9. Sedaghati P, Ziaee V, Ardjmand A: The effect of an ergometric training program on pregnants weight gain and low back pain. Gazz Med Ital- Arch Sci Med. 2007, 166: 209-213.Google Scholar
  10. Cavalcante SR, Cecatti JG, Pereira RI, Baciuk EP, Bernardo AL, Silveira C: Water aerobics II: maternal body composition and perinatal outcomes after a program for low risk pregnant women. Reprod Health. 2009, 6: 1.View ArticleGoogle Scholar
  11. Hopkins SA, Baldi JC, Cutfield WS, McCowan L, Hofman PL: Exercise training in pregnancy reduces offspring size without changes in maternal insulin sensitivity. J Clin Endocrinol Metab. 2010, 95: 2080-2088.View ArticleGoogle Scholar
  12. Garshasbi A, Faghih Zadeh S: The effect of exercise on the intensity of low back pain in pregnant women. Int J Gynaecol Obstet. 2005, 88: 271-275.View ArticleGoogle Scholar
  13. Haakstad LA, Voldner N, Henriksen T, et al: Physical activity level and weight gain in a cohort of pregnant Norwegian women. Acta Obstet Gynecol Scand. 2007, 86: 559-564.View ArticleGoogle Scholar
  14. Melzer K, Schutz Y, Soehnchen N, et al: Effects of recommended levels of physical activity on pregnancy outcomes. Am J Obstet Gynecol. 2010, 202: 266-e1-6Google Scholar
  15. Crouter SE, Schneider PL, Karabulut M, et al: Validity of 10 electronic pedometers for measuring steps, distance, and energy cost. Med Sci Sports Exerc. 2003, 35: 1455-1460.View ArticleGoogle Scholar
  16. World Health Organization: Report of a WHO consultation on obesity. Obesity: Preventing and Managing the Global Epidemic. 1998, Geneva: WHOGoogle Scholar
  17. Institute of Medicine (Committee to Reexamine IOM Pregnancy Weight Guidelines, Food and Nutrition Board and Board on Children, and Families): Weight gain during pregnancy: reexamining the guidelines. Edited by: Rasmussen KM, Yaktine AL. 2009, Washington, District of Columbia, USA: National Academy PressGoogle Scholar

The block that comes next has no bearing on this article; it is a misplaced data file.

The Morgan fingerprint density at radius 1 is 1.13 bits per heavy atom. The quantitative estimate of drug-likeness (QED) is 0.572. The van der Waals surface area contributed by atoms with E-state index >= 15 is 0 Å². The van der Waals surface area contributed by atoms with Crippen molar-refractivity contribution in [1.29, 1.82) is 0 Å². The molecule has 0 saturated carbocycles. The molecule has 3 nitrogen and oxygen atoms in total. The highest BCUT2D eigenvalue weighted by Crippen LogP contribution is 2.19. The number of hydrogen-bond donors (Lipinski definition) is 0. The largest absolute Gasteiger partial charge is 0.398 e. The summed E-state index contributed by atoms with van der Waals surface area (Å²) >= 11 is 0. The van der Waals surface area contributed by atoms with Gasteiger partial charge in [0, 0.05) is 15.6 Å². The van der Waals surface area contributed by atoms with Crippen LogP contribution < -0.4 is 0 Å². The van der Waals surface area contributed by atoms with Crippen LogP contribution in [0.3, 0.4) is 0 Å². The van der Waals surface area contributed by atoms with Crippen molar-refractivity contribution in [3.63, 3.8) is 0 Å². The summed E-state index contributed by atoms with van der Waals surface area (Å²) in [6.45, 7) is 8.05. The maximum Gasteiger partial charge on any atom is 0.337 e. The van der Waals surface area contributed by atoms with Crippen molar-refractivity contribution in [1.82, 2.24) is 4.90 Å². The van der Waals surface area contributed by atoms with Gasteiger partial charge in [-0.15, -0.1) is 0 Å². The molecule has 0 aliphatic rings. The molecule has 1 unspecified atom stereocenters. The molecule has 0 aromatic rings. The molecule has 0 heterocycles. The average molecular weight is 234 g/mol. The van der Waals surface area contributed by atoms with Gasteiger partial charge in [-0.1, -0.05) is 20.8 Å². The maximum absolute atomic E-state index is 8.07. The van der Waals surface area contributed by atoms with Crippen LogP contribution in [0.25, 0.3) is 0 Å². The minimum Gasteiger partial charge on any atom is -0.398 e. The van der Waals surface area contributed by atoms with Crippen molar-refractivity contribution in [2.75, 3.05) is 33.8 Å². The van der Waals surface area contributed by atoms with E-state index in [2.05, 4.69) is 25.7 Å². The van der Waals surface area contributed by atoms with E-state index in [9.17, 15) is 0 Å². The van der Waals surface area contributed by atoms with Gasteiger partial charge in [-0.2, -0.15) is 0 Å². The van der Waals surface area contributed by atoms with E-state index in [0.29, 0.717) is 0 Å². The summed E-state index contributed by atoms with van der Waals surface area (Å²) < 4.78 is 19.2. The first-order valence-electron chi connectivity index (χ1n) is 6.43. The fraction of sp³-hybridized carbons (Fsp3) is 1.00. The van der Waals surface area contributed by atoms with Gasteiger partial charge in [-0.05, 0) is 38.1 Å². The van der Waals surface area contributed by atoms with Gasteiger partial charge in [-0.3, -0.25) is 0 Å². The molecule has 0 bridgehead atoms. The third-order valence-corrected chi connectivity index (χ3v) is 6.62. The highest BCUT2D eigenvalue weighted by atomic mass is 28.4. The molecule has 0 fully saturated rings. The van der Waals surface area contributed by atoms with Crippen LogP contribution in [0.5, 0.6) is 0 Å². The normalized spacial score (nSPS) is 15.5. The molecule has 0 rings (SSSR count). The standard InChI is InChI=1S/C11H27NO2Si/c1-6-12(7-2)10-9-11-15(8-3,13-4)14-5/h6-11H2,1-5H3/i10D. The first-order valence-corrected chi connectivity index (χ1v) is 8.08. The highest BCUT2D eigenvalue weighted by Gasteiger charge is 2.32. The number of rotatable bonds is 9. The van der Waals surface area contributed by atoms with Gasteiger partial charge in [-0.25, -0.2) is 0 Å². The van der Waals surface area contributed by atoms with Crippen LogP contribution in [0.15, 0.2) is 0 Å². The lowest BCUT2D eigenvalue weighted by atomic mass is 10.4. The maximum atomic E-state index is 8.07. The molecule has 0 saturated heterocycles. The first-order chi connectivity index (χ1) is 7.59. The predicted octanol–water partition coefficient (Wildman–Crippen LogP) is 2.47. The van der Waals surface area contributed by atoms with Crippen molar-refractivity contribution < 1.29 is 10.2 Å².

18. Tudor-Locke C, Bassett DR: How many steps/day are enough? Preliminary pedometer indices for public health. Sports Med. 2004, 34: 1-8.View ArticleGoogle Scholar
  19. Olson CM, Strawderman MS: Modifiable behavioral factors in a biopsychosocial model predict inadequate and excessive gestational weight gain. J Am Diet Assoc. 2003, 103: 48-54.View ArticleGoogle Scholar
  20. Streuling I, Beyerlein A, von Kries R: Can gestational weight gain be modified by increasing physical activity and diet counseling? A meta-analysis of interventional trials. Am J Clin Nutr. 2010, 92: 678-687.View ArticleGoogle Scholar
  21. Zhou M, Zhang XW, Qu CY, et al: Study on the relationship between pregnancy weight gain and appropriate birth weight. Chinese J Pract Gynecol Obstet. 2007, 23: 275-277.Google Scholar
  22. M Stuebe A, Oken E, Gillman MW: Associations of diet and physical activity during pregnancy with risk of excessive gestational weight gain. Am J Obstet Gynecol. 2009, 58: e1-e8.Google Scholar
  23. Clapp J, Little K: Effect of recreational exercise on pregnancy weight gain and subcutaneous fat deposition. Med Sci Sports Exerc. 1995, 27: 170-177.View ArticleGoogle Scholar
  24. Zhang J, Savitz D: Exercise during pregnancy among US women. Ann Epidemiol. 1996, 6: 53-59.View ArticleGoogle Scholar
  25. Ainslie PH, Reilly T, Westerterp K: Estimating human energy expenditure: a review of techniques with particular reference to doubly labeled water. Sports Med. 2003, 33: 683-698.View ArticleGoogle Scholar
  26. Streuling I, Beyerlein A, Rosenfeld E, Hofmann H, Schulz T, von Kries R: Physical activity and gestational weight gain: a meta-analysis of intervention trials. BJOG. 2011, 118: 278-284.View ArticleGoogle Scholar


© Jiang et al; licensee BioMed Central Ltd. 2012

This article is published under license to BioMed Central Ltd. This is an Open Access article distributed under the terms of the Creative Commons Attribution License (, which permits unrestricted use, distribution, and reproduction in any medium, provided the original work is properly cited.